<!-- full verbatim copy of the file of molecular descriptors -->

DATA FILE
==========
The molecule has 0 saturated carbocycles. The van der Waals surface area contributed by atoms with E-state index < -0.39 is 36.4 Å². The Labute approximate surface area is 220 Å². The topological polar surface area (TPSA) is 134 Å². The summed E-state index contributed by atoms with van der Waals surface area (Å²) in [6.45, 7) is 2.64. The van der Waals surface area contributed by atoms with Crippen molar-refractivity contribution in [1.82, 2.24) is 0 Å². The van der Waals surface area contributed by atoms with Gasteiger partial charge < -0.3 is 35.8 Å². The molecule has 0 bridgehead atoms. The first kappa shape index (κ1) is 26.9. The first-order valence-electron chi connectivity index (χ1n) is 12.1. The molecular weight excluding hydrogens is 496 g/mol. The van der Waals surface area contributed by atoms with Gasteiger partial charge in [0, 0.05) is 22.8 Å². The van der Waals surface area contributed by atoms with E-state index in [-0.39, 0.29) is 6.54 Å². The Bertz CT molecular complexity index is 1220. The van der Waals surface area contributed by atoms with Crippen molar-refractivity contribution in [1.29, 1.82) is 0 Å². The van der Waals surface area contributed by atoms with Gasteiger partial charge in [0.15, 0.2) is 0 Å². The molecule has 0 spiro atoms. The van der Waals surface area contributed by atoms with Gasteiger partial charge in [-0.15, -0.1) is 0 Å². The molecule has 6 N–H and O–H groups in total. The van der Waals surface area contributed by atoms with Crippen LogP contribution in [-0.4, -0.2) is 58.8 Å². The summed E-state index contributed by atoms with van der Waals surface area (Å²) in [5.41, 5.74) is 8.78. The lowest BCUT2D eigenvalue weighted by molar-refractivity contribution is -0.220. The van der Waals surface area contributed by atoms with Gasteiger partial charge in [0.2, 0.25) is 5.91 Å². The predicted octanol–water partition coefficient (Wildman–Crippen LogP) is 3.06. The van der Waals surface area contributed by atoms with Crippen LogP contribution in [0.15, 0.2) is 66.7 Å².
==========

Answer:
The molecule has 0 saturated carbocycles. The van der Waals surface area contributed by atoms with E-state index < -0.39 is 36.4 Å². The Labute approximate surface area is 220 Å². The topological polar surface area (TPSA) is 134 Å². The summed E-state index contributed by atoms with van der Waals surface area (Å²) in [6.45, 7) is 2.64. The van der Waals surface area contributed by atoms with Crippen molar-refractivity contribution in [1.82, 2.24) is 0 Å². The van der Waals surface area contributed by atoms with Gasteiger partial charge < -0.3 is 35.8 Å². The molecule has 0 bridgehead atoms. The first kappa shape index (κ1) is 26.9. The first-order valence-electron chi connectivity index (χ1n) is 12.1. The molecular weight excluding hydrogens is 496 g/mol. The van der Waals surface area contributed by atoms with Gasteiger partial charge in [0, 0.05) is 22.8 Å². The van der Waals surface area contributed by atoms with E-state index in [-0.39, 0.29) is 6.54 Å². The Bertz CT molecular complexity index is 1220. The van der Waals surface area contributed by atoms with Crippen molar-refractivity contribution in [1.29, 1.82) is 0 Å². The van der Waals surface area contributed by atoms with Gasteiger partial charge in [0.15, 0.2) is 0 Å². The molecule has 0 spiro atoms. The van der Waals surface area contributed by atoms with Gasteiger partial charge in [-0.15, -0.1) is 0 Å². The molecule has 6 N–H and O–H groups in total. The van der Waals surface area contributed by atoms with Crippen LogP contribution in [-0.4, -0.2) is 58.8 Å². The summed E-state index contributed by atoms with van der Waals surface area (Å²) in [5.41, 5.74) is 8.78. The lowest BCUT2D eigenvalue weighted by molar-refractivity contribution is -0.220. The van der Waals surface area contributed by atoms with Gasteiger partial charge in [0.2, 0.25) is 5.91 Å². The predicted octanol–water partition coefficient (Wildman–Crippen LogP) is 3.06. The van der Waals surface area contributed by atoms with Crippen LogP contribution in [0.15, 0.2) is 66.7 Å².